T obacco use is the leading preventable cause of deaths worldwide. It is reported to kill an estimated seven million people every year. On average, tobacco users lose 15 years of their life. Up to half of all users will die prematurely due to tobacco-related causes by any year or time estimation. Most of these deaths will be in middle- and low-income nations, accounting for almost 80% of all tobacco-related deaths. India is the third largest tobacco producer and the second largest consumer of tobacco worldwide. Tobacco-related mortality in India is estimated at upwards of 1.3 million people, with one million being attributed to smoking and the rest to smokeless-tobacco use.
Traditionally, people have been using conventional products such as cigarettes, bidis and chewable tobacco. In the last decade, tobacco control in the form of restrictions and curbs being imposed by governments across the globe has taken centre stage, which in turn has affected the profits of tobacco firms. The tobacco industry is also attempting to maintain profits and keep people addicted by introducing new high-tech “heated tobacco products”, or HTPs, sticks of tobacco that are heated and look very similar to conventional cigarettes. These are being targeted at youth, who are being fed with the idea that they are less harmful than cigarettes because they do not burn tobacco and so produce lower levels of multiple toxicants (the main cause of smoking-related diseases).
For example, the product, IQOS, is now available in 38 countries with the backing of a large transnational tobacco firm. And to sell it, there are boutique stores that have opened globally. The imagery used is of a clean, white and modern product with a suitable logo and tag line. While the claim is that the levels of harmful chemicals are much lower when compared to cigarette smoke, it must be noted that all the evidence supporting these claims is being driven by the tobacco lobby. Historically, there is strong evidence that studies backed by tobacco companies cannot be trusted, and former employees have already detailed irregularities in the clinical experiments using heated tobacco products.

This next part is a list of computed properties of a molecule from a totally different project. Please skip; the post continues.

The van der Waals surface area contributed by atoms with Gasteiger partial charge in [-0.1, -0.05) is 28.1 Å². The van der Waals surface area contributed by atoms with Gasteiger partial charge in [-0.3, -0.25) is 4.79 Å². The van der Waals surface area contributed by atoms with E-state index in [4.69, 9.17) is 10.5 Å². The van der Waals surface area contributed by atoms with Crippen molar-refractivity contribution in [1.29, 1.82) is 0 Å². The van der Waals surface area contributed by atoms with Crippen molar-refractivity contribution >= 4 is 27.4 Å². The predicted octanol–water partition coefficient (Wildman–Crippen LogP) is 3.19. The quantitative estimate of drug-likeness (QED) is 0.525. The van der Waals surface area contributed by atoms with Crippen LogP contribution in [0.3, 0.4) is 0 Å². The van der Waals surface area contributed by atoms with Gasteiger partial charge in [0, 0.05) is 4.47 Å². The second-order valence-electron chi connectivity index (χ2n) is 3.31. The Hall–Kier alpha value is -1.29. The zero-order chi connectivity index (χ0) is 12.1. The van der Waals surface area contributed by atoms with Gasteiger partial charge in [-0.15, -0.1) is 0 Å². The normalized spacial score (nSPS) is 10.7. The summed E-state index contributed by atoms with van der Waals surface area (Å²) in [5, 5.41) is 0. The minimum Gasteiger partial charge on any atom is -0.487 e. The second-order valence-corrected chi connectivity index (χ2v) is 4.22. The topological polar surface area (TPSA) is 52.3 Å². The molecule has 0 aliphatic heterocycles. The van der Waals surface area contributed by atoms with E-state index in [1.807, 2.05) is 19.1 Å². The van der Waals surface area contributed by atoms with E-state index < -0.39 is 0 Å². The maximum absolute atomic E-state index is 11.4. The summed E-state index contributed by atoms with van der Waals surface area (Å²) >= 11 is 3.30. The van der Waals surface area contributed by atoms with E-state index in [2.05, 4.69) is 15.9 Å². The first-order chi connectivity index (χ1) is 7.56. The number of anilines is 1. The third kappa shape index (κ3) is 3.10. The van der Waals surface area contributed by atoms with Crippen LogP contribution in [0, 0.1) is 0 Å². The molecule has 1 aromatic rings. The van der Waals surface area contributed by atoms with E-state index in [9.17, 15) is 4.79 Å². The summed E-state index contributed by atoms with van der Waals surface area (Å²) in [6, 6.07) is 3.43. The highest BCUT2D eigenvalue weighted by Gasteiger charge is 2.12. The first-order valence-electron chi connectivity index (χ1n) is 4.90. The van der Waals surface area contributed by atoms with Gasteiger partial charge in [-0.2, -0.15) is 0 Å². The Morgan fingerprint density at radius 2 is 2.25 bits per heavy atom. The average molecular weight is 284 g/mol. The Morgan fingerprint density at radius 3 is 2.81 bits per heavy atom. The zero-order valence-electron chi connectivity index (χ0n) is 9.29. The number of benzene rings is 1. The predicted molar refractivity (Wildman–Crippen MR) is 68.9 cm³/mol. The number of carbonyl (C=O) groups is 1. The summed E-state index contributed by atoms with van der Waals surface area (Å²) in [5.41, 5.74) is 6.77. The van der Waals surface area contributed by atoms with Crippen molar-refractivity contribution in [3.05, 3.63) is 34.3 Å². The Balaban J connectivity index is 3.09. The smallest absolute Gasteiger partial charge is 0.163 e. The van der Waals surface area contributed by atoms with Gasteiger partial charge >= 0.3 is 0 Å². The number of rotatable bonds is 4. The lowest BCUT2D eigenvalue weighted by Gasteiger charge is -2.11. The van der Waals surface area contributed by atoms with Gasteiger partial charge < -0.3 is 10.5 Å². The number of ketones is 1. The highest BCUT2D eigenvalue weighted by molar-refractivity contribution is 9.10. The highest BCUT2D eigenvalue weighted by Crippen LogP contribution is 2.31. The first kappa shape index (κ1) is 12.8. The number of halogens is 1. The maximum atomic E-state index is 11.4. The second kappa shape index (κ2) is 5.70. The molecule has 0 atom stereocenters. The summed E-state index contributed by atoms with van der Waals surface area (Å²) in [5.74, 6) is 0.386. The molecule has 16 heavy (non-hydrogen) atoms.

The World Health Organisation says “there is no evidence to demonstrate that HTPs are less harmful than conventional tobacco products”. The European Respiratory Society is clear that heated tobacco products are “harmful and addictive; undermine smokers’ wish to quit, and are a temptation for non-smokers and minors”. An expert scientific panel has advised the Food and Drug Administration to vote against applications by the tobacco giant to sell IQOS in the U.S. because there is no evidence that it is less risky than smoking cigarettes.
The company now wants to bring IQOS to India, by marketing it as an aspirational product. It is designed and packaged to resemble a sleek smartphone and is to be sold in boutique stores. India is a very young country. Half of its population is under the age of 25; two-thirds are less than 35 years. The promotion and marketing of HTPs is with the clear intent of attracting new tobacco users and not just to get smokers to swap. Some of those new users will inevitably be young people.
India has been a pioneer in tobacco control, having enacted the Cigarettes and Other Tobacco Products (Prohibition of Advertisement and Regulation of Trade and Commerce, Production, Supply and Distribution) Act, and launched a dedicated National Tobacco Control Programme in 2007-08.
Choosing between two evils is still an evil. On the one hand you have traditional tobacco products readily available in the market while on the other you are introducing a new tobacco product with the aim of attracting youngsters. The bottom line is to keep margins and sales up in a market which is young and has immense business potential.
Central and State governments need to prevent the sale and marketing of HTPs just as many States have prohibited the sale of electronic cigarettes.
Vandana Shah is Director, South Asia Programs for the Campaign for Tobacco-Free Kids, a non-profit organisation that works globally to reduce tobacco use